by Ian Mann
May 21, 2015
Owens' début is an album to be proud of, a genre straddling record that manages to create its own uniquely distinctive sound world, evocative of both a century ago and now.
“The Aviator’s Ball”
(All Made Up Records AMU0007)
Matt Owens is A Manchester based bass player and composer who has played with a number of Mancunian acts including Kirsty Almeida, Rioghnach Connolly, La Gran Descarga, Baked A La Ska, The Wagon Train and The Magic Beans. As a composer his work has been featured in the films “Pategonia” and “Albatross” and in the American TV show “Arrow”.
“The Aviator’s Ball” is his début album and is an ambitious project that features both his playing and his composing skills. It is a wide ranging piece of work that embraces several musical genres including jazz, folk, world, classical and pop. Much of the material was sourced from an earlier suite entitled “Ten” which was commissioned for the Manchester Jazz Festival to feature a jazz quartet, wind quintet and tuned percussion.
Many of the elements present in “Ten” have found their way onto the new record which features a large cast of Manchester based musicians and at various times includes a wind quintet, a string quartet, tuned percussion and vocals. Some of Manchester’s finest jazz musicians appear on the album including trumpeters Neil Yates and Steve Chadwick plus pianist John Ellis. All of the pieces feature relatively large instrumental line ups and the music is immaculately arranged throughout, full of colour, nuance and texture. As suggested by the album title there is a nostalgic feel to much of the music and yet it also manages to sound thoroughly contemporary.
The programme consists of nine pieces, the majority of them written by Owens, and commences with “Raindrops On Our Rooftop”, a composition almost certainly retrieved from the “Ten” commission. This richly textured and sometimes playful piece includes a wind quintet featuring Amina Hussian on flute, David Benfield on oboe, Lucy Rugman on clarinet, Jon Harris on French horn and Simon Davies on bassoon. These five, and especially Davies, are fully integrated into an arrangement that also features Sophie Hastings on marimba, Owens on double bass, Ellis at the piano and Rick Weedon at the drum kit. The main soloist is Neil Yates who appears here on tin whistle to give the piece an airy folkish feel which combines well with the contemporary classical elements in a delightful ensemble performance. As a trumpeter Yates’ technique has been much influenced by Irish whistle players and this track finds him visiting the source of his inspiration first hand.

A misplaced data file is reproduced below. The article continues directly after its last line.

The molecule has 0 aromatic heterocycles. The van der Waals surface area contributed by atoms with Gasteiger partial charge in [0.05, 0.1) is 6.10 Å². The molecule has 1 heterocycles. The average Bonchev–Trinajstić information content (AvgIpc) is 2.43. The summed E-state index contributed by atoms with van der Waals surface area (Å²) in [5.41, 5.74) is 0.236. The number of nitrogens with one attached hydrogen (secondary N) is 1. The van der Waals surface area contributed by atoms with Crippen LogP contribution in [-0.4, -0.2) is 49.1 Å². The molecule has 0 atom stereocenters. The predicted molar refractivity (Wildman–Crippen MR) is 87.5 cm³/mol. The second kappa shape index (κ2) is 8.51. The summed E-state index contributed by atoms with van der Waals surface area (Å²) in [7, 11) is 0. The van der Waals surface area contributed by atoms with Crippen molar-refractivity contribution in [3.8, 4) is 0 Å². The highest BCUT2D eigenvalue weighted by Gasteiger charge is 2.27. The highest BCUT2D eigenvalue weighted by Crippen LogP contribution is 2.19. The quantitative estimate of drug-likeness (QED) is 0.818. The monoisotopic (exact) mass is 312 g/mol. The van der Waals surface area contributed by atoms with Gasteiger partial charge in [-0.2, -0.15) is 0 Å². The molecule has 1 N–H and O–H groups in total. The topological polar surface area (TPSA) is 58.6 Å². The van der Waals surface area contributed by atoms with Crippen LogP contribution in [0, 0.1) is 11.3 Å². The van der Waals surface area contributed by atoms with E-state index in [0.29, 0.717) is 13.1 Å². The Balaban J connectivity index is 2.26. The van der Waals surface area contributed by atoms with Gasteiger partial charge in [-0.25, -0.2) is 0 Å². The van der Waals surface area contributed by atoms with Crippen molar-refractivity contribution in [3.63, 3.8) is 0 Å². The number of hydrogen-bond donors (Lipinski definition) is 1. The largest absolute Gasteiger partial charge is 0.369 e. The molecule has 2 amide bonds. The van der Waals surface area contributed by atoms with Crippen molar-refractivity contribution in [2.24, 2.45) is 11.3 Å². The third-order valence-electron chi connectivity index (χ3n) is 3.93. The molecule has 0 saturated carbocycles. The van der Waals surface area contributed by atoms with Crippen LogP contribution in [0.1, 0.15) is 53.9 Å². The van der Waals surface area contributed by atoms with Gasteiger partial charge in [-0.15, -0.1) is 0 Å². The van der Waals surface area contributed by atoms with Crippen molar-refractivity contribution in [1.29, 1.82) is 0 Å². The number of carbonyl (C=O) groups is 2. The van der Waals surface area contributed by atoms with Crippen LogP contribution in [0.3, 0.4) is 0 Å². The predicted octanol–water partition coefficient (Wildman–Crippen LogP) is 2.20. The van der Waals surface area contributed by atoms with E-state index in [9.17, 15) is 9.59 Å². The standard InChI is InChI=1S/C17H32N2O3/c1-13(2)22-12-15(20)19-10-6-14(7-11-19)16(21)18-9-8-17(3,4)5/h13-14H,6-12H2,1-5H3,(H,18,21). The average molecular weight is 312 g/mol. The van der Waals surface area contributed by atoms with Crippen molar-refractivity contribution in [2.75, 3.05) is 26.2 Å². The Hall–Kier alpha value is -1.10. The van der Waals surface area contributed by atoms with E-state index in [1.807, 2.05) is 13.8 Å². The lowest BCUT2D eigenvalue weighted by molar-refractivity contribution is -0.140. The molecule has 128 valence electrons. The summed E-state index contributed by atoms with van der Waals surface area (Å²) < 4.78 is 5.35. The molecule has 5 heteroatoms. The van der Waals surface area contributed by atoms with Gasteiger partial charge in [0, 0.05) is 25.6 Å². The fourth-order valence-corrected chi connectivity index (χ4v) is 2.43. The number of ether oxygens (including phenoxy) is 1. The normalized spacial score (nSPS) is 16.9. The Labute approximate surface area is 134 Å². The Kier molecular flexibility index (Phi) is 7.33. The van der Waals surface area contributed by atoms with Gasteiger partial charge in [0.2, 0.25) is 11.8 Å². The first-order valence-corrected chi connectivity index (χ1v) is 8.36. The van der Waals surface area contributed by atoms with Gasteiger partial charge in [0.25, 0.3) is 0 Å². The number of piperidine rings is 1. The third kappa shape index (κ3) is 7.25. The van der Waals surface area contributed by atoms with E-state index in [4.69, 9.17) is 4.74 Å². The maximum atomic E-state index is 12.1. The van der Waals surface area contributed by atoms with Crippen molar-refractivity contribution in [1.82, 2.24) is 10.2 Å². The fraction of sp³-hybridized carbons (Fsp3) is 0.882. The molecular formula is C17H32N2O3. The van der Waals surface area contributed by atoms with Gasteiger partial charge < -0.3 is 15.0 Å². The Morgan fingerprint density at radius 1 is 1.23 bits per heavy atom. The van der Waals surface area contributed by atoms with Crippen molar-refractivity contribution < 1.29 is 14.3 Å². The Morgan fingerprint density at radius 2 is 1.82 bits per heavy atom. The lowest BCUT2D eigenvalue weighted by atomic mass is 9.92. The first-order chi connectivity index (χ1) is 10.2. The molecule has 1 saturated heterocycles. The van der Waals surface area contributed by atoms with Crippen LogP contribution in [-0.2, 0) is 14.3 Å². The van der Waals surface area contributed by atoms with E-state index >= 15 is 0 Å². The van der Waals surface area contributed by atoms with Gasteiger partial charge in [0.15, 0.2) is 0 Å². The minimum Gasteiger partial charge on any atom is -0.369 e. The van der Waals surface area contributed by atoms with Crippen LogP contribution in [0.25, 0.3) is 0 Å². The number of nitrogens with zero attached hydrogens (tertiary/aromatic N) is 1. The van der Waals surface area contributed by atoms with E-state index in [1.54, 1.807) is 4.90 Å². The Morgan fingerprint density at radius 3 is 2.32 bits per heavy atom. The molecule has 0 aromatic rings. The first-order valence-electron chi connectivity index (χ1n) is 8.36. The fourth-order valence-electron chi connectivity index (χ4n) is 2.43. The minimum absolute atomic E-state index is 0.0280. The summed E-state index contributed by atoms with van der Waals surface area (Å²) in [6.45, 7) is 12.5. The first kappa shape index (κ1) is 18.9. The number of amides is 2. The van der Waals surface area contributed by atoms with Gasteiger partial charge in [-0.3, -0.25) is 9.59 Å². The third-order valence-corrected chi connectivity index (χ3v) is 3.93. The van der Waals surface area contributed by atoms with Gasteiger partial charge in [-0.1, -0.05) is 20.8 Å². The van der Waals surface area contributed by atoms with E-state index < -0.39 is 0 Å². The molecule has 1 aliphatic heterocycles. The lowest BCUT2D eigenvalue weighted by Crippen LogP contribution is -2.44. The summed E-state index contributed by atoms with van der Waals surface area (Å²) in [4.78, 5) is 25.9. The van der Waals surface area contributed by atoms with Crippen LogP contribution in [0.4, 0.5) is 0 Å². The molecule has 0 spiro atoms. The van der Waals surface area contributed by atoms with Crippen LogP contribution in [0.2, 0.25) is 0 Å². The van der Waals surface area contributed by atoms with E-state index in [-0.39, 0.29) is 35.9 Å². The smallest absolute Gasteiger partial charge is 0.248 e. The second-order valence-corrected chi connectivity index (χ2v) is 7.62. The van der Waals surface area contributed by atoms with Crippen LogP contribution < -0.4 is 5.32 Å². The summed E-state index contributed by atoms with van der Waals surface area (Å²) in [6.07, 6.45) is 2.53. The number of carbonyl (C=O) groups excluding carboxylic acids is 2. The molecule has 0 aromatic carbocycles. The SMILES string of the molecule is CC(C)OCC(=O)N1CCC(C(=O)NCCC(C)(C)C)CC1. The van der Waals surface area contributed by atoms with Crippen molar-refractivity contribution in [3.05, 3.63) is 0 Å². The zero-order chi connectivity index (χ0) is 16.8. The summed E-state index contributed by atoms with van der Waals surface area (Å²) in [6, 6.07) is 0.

The inspiration for the title track came from Owens’ visit to Prague during that city’s ball season during which different civic societies host their own event. Owens attended the ball organised by the Aviation Society and the event gave him the inspiration for the composition “The Aviator’s Ball”. The nostalgic feel of the piece comes from its waltz time signature and the rich timbres of a string quartet in which cellist Semay Wu features strongly alongside violinists Alison Williams and Naomi Koop and violist Aimee Johnson. The jazz components come from Owens on double bass,Danny Ward on drums, Edward Barnwell on piano and Steve Chadwick of the Magic Hat Ensemble on cornet. Both Chadwick and Barnwell provide delightfully lyrical solos cushioned by the rich string textures in an evocative and often beautiful ensemble performance.
Owens doesn’t even play on “Mouse Song” which features the voice and guitar of its composer Tom Davies accompanied by a wind quintet featuring Carla Sousa on flute, Philip Howarth on cor anglais, Jill Allen on clarinet, Jon Harris on French horn and Lucy Keyes on bassoon. It’s a charmingly whimsical piece with the instrumentalists gently weaving patterns around Davies’ disarmingly simple and direct guitar playing and vocalising. There’s a plaintiveness about his singing that is sometimes reminiscent of Radiohead’s Thom Yorke.